BBC Radio Jersey's first hour broadcast. Compilation of speeches including Winston Churchill announcing the end of the second world war, the coronation and visit of Queen Elizabeth II, the first man into space, the assassination of John F Kennedy, the third goal in the 1966 football World Cup Final and man landing on the moon. George Howard, Chairman of the BBC, formally opens the radio station. Talks about the importance of local radio to a community especially such a community as Jersey. For the first time a facility will provided for the island to say what it wants to say. It is an important link to the BBC in London. It will provide a connection to the rest of Britain. He has pleasure in declaring the radio station open. The bailiff Sir Frank Ereaut welcoming George Howard and BBC Radio Jersey to Jersey. He thanks the BBC for coming to the island to open local radio-he was delighted when the BBC accepted the invitation of the States to come and broadcast in Jersey. He thanks the BBC for their understanding towards the island and is looking forward to the radio station reflecting the many interests and history of the island. He is confident that it will be a station to be proud of. Music-Consider Yourself from Oliver. Peter Doyle introducing the programme involving talking to members of staff at BBC Radio Jersey. Talks to the station manager Mike Waugh. He is excited about the radio station starting up. There are 4 staff but there have been a lot of contributors to the station being opened. People have come in and helped. He asks that people give the station information about events that are happening in the island for their 'What's On' programme. Music-'We've Only Just Begun' by The Carpenters. Talking to Jacqui Monkman who answers the phones when people ring in to the radio. She is pleased that she is the first live female voice on Radio Jersey. She is looking after the What's On spot and she hopes that the general public will let her know about events in the island. Music-The Beatles with 'With a Little Help from my Friends'. Jersey Today will start at 7 o'clock tomorrow until 8.15 with a variety of programmes including weather, travel, reviewing the newspapers, news, sport and What's On. Message from a listener Kath Simmons who says that the idea of Radio Jersey is great. Music-Fern Kinney with 'Together we are Beautiful'. Talking to Mike Vibert about people providing news stories for BBC Radio Jersey. Radio is a much more personal and human business than the newspaper business where he worked previously. Music-What's New Pussycat with Tom Jones. 'On the Street Where you Live' by Nat King Cole. Geraldine des Forges of Radio Lions offering to play requests for people in hospital. Weekend Programmes-Jersey Today on Monday-Friday from 7-8.15, Jersey at One at 1-1.07, 5.30 Roundabout. At the weekend Jersey Today starts at 8.00-9.00. Sunday includes a phone in quiz and a report on local events that have happened during the week. There was a hope during the programme to link with a local radio show in New Jersey but there wasn't a local radio show in New Jersey. Music-'Hands Across the Sea'. Talking to John Hogg from a local radio station in Jersey Shore, Pennsylvania. He is the general manager, programme director and engineer at the radio station where there is 4 full time staff and 2 part time. There is always a lot to do. Jersey Shore is a village of 5,000 and the city next door has a population of 50,000-60,000. Music-Glen Miller Orchestra with Pennsylvania 6-5000. Aubrey Singer, managing director of the radio. He is leaving radio to go to television. Reads some dedications. Music-Jumping Jive by Joe Jackson. Reads dedications. Music-Rita Coolidge with You. Reads dedications. Music-It Ain't What you Do. Reads dedications. Music-Gallagher and Lyle with 'I wanna stay with you'. Thanks the listeners for joining him.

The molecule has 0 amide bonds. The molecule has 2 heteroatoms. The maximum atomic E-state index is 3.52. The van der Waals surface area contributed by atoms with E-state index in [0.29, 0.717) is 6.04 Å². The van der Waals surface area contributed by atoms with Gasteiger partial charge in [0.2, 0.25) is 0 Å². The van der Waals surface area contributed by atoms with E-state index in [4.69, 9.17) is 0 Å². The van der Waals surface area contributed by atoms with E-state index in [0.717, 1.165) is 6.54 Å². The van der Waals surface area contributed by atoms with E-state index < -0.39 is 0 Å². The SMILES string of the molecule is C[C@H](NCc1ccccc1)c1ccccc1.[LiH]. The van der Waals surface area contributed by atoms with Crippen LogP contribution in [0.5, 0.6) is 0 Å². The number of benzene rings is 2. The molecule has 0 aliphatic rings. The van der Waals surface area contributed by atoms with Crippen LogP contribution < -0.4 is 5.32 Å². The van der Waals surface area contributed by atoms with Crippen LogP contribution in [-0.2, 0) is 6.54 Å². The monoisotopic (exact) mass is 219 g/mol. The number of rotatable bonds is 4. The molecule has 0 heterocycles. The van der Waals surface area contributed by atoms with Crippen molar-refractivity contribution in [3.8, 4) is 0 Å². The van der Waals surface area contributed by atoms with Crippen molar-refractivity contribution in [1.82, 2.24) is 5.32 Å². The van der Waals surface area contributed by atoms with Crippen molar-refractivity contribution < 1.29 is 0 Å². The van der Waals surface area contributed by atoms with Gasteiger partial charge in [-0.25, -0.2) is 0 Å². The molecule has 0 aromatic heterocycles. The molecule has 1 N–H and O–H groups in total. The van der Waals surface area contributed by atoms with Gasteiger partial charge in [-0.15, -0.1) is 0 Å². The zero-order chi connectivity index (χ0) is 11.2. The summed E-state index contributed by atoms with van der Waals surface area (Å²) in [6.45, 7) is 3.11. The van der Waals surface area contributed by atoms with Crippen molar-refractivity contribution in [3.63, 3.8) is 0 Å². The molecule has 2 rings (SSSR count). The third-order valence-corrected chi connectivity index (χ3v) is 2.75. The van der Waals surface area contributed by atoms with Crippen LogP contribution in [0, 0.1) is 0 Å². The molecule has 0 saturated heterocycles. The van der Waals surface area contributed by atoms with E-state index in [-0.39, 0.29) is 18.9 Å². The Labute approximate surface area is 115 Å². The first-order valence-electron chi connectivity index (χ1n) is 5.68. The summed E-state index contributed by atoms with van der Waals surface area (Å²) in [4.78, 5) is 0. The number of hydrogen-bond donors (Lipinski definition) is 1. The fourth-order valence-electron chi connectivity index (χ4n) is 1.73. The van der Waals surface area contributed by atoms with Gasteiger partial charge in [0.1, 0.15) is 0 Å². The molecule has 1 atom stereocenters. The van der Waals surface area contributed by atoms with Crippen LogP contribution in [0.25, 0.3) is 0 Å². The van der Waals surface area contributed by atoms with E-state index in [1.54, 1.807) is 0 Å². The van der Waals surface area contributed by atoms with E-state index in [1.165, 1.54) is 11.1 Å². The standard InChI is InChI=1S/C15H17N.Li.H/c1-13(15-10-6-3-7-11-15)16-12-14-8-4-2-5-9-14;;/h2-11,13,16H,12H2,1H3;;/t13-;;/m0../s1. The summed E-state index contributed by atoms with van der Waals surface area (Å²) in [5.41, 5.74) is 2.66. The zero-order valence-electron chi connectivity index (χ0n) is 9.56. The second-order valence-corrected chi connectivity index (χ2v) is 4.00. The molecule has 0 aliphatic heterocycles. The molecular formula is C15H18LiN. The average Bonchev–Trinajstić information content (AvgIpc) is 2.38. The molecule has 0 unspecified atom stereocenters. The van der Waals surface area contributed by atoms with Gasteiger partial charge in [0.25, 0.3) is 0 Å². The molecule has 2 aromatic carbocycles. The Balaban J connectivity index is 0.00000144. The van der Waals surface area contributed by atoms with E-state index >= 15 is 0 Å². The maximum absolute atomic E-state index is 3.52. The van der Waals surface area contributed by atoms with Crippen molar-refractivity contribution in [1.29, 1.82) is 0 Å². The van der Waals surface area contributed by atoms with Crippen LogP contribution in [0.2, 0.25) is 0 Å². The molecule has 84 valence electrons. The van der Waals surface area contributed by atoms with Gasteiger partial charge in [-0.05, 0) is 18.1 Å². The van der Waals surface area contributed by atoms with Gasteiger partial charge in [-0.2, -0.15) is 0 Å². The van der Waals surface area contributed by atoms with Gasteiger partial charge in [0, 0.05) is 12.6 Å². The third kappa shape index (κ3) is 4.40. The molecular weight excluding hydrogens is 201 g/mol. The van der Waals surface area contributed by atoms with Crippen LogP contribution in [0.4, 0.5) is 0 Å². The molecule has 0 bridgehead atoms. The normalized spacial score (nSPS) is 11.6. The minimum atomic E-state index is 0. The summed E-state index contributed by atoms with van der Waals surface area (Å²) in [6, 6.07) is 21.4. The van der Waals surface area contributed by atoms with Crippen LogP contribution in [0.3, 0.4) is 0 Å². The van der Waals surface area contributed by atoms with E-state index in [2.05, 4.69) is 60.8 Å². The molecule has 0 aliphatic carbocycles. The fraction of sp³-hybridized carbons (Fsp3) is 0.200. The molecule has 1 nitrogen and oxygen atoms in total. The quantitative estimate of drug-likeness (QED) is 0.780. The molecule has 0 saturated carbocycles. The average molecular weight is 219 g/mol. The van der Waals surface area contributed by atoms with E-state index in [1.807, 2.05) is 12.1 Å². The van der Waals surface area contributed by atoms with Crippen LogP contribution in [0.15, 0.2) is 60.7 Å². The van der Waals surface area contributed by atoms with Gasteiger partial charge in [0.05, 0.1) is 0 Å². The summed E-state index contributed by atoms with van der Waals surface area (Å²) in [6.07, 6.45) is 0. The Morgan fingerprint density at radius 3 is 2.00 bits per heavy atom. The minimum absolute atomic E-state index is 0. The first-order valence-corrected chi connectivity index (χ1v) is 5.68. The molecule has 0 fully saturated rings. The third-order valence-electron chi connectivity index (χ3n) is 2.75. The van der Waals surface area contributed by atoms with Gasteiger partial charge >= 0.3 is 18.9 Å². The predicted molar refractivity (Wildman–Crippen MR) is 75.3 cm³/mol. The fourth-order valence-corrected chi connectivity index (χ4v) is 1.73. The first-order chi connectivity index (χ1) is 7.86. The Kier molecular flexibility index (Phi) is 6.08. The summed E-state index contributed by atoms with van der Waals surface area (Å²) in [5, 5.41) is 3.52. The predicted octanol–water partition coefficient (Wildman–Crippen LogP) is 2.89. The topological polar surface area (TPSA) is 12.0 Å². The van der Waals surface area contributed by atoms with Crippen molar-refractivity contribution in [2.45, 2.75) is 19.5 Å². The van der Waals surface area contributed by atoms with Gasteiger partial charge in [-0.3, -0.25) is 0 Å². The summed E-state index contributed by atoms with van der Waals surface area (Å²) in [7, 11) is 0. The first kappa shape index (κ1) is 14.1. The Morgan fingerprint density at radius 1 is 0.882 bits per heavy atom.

Reference: R/07/A/1